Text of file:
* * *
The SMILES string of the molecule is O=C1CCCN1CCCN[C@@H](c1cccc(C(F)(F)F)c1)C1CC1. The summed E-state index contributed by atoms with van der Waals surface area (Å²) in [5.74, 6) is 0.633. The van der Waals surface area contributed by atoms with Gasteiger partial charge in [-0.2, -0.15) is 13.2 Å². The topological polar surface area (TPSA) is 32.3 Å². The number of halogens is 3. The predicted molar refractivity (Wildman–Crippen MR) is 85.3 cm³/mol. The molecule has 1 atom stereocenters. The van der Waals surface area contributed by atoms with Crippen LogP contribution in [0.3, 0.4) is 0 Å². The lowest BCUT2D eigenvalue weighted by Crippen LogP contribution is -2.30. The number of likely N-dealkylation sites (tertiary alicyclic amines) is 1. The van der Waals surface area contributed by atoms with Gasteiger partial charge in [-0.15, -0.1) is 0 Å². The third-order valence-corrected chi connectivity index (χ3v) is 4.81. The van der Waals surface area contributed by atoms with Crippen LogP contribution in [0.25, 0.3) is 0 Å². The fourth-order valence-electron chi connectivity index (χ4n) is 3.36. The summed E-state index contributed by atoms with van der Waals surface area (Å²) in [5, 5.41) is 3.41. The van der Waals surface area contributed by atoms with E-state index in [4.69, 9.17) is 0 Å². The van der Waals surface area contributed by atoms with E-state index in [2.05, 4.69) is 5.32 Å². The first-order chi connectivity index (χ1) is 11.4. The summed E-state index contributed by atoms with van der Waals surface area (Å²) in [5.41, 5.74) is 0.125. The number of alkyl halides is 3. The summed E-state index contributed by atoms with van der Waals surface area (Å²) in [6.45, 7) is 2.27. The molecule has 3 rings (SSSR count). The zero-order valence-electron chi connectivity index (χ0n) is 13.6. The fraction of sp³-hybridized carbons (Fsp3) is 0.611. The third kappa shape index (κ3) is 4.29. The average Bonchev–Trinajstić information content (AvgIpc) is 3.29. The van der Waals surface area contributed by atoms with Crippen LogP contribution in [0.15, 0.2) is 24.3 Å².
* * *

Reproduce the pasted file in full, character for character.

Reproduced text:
The SMILES string of the molecule is O=C1CCCN1CCCN[C@@H](c1cccc(C(F)(F)F)c1)C1CC1. The summed E-state index contributed by atoms with van der Waals surface area (Å²) in [5.74, 6) is 0.633. The van der Waals surface area contributed by atoms with Gasteiger partial charge in [-0.2, -0.15) is 13.2 Å². The topological polar surface area (TPSA) is 32.3 Å². The number of halogens is 3. The predicted molar refractivity (Wildman–Crippen MR) is 85.3 cm³/mol. The molecule has 1 atom stereocenters. The van der Waals surface area contributed by atoms with Crippen LogP contribution in [0.3, 0.4) is 0 Å². The lowest BCUT2D eigenvalue weighted by Crippen LogP contribution is -2.30. The number of likely N-dealkylation sites (tertiary alicyclic amines) is 1. The van der Waals surface area contributed by atoms with Gasteiger partial charge in [-0.15, -0.1) is 0 Å². The third-order valence-corrected chi connectivity index (χ3v) is 4.81. The van der Waals surface area contributed by atoms with Crippen LogP contribution in [0.25, 0.3) is 0 Å². The fourth-order valence-electron chi connectivity index (χ4n) is 3.36. The summed E-state index contributed by atoms with van der Waals surface area (Å²) in [5, 5.41) is 3.41. The van der Waals surface area contributed by atoms with E-state index in [4.69, 9.17) is 0 Å². The van der Waals surface area contributed by atoms with E-state index in [2.05, 4.69) is 5.32 Å². The first-order chi connectivity index (χ1) is 11.4. The summed E-state index contributed by atoms with van der Waals surface area (Å²) in [5.41, 5.74) is 0.125. The number of alkyl halides is 3. The summed E-state index contributed by atoms with van der Waals surface area (Å²) in [6.45, 7) is 2.27. The molecule has 3 rings (SSSR count). The zero-order valence-electron chi connectivity index (χ0n) is 13.6. The fraction of sp³-hybridized carbons (Fsp3) is 0.611. The third kappa shape index (κ3) is 4.29. The average Bonchev–Trinajstić information content (AvgIpc) is 3.29. The van der Waals surface area contributed by atoms with Crippen LogP contribution in [0.15, 0.2) is 24.3 Å².